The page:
Types of Seagrasses
Seagrass plants have evolved to grow entirely underwater. Despite their name, these plants are not true grasses; they are just called that because many species have grass-like leaves. Seagrasses help the environment in many ways. The leaves filter water, the roots stabilize sediment, and the plant provides habitat and protection for various fish, shellfish and crustaceans. About 57 seagrass species have been identified.
Shoal grass (Halodule wrightii) is a saltwater seagrass that generally thrives in the shallower, disturbed waters of estuaries, coral reefs and mangrove creeks. Shoal grass grows along the shorelines of North Carolina, the Gulf of Mexico, the Caribbean Islands and Africa. This seagrass has flat, stiff blades that are only about one-tenth of an inch wide and range in length from 1-1/2 to 13 inches.
Widgeon grass (Ruppia maritime) grows in both fresh and salt water and is usually found in bays, estuaries and lagoons. This seagrass features branched or single stems that grow up to 3 feet long. The thread-like leaves grow up to 4 inches in length and are generally very thin (1/32 of an inch). Widgeon grass has stalks that produce fruit clusters and petal-less flowers. Ducks commonly feed on the leaves and stems that stick out above the water. Fish, reptiles and amphibians eat the underwater portions. Widgeon seagrass grows in subtropical and temperate climates, including along the Atlantic coastline. This seagrass often forms large meadows in sub-tidal environments that receive abundant sunlight.
- Widgeon grass (Ruppia maritime) grows in both fresh and salt water and is usually found in bays, estuaries and lagoons.
Turtle grass (Thalassia testudinum) is a seagrass common to the Florida and Caribbean shorelines. The ribbon-like, flat leaves reach up to 14 inches in length and are about one-half inch wide. This seagrass grows in shallower waters ranging from the low-tide level to about 30 feet deep. Turtle grass produces greenish-white to pink flowers and round fruit. This grass earned its name because sea turtles like to eat the leaves.
- Turtle grass (Thalassia testudinum) is a seagrass common to the Florida and Caribbean shorelines.
Manatee grass (Syringodium filiforme) is a seagrass with cylindrical leaves that reach up to a foot long and only about a tenth of an inch wide. This seagrass prefers shallow saltwater about 2 to 3 feet deep, but can thrive in water up to 60 feet deep. Manatee grass grows along the eastern coasts of Florida, the Gulf of Mexico, the Bahamas, Bermuda and the Caribbean. Leaves reach up to 20 inches long and is a food source for manatees.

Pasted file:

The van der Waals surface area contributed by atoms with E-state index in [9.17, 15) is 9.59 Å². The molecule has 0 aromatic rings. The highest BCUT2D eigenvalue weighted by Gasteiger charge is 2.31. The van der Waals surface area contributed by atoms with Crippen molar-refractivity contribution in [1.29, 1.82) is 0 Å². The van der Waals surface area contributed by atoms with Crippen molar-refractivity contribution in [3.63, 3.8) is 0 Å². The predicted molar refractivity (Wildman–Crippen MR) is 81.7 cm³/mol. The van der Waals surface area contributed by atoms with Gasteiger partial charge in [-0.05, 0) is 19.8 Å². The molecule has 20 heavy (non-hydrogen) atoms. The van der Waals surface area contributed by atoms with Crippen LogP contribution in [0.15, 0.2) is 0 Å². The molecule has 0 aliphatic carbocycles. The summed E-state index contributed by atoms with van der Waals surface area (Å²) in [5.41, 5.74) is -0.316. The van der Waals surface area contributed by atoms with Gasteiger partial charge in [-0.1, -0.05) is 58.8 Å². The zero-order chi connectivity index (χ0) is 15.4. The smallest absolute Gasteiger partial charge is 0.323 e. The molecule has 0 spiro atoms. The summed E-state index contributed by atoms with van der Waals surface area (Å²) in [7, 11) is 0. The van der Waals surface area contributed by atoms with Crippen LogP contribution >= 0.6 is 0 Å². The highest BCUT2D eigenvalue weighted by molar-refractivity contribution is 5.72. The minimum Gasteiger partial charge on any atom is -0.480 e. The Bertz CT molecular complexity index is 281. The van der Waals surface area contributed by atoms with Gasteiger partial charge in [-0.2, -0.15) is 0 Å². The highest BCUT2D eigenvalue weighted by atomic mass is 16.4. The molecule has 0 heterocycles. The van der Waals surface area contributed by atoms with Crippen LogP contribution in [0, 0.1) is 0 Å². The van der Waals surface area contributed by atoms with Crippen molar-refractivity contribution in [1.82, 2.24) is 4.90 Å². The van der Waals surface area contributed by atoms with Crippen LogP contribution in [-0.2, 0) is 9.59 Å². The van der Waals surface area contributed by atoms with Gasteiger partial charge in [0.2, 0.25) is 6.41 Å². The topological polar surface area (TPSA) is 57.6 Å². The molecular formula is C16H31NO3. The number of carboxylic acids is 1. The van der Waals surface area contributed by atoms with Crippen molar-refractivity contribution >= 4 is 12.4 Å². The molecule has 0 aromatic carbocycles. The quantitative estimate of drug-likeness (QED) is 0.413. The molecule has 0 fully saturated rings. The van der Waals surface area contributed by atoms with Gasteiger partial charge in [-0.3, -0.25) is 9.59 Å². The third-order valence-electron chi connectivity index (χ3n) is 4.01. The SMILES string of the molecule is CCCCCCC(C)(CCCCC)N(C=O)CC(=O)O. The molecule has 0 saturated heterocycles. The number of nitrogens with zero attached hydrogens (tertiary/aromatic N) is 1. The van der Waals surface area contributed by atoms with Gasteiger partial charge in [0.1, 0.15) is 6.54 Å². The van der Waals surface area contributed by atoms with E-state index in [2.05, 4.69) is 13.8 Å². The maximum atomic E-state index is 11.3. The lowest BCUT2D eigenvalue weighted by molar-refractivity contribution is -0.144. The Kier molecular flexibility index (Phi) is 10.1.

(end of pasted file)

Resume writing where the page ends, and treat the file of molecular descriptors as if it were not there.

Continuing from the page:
- Manatee grass (Syringodium filiforme) is a seagrass with cylindrical leaves that reach up to a foot long and only about a tenth of an inch wide.
Johnson’s seagrass (Halophila johnsonii) grows in coastal lagoons with shallow waters up to 6 feet deep. This saltwater seagrass is listed as a threatened marine species due to its asexual reproduction and limited distribution. Johnson's seagrass grows along the Florida coastline. This seagrass features elliptical blades typically shorter than 1 inch long and less than one-tenth of an inch wide.
- Johnson’s seagrass (Halophila johnsonii) grows in coastal lagoons with shallow waters up to 6 feet deep.
Eelgrass (Zostera marina) grows in the cold saltwater from North Carolina north to Greenland. This seagrass prefers the shallow waters of tidal creeks, estuaries and bays. Eelgrass has round-tipped, ribbon-like blades that reach up to 4 feet long and about one-third of an inch wide. Unlike other types of seagrasses, eelgrass dies back in the summer and thrives in the cooler spring and autumn months.
- Eelgrass (Zostera marina) grows in the cold saltwater from North Carolina north to Greenland.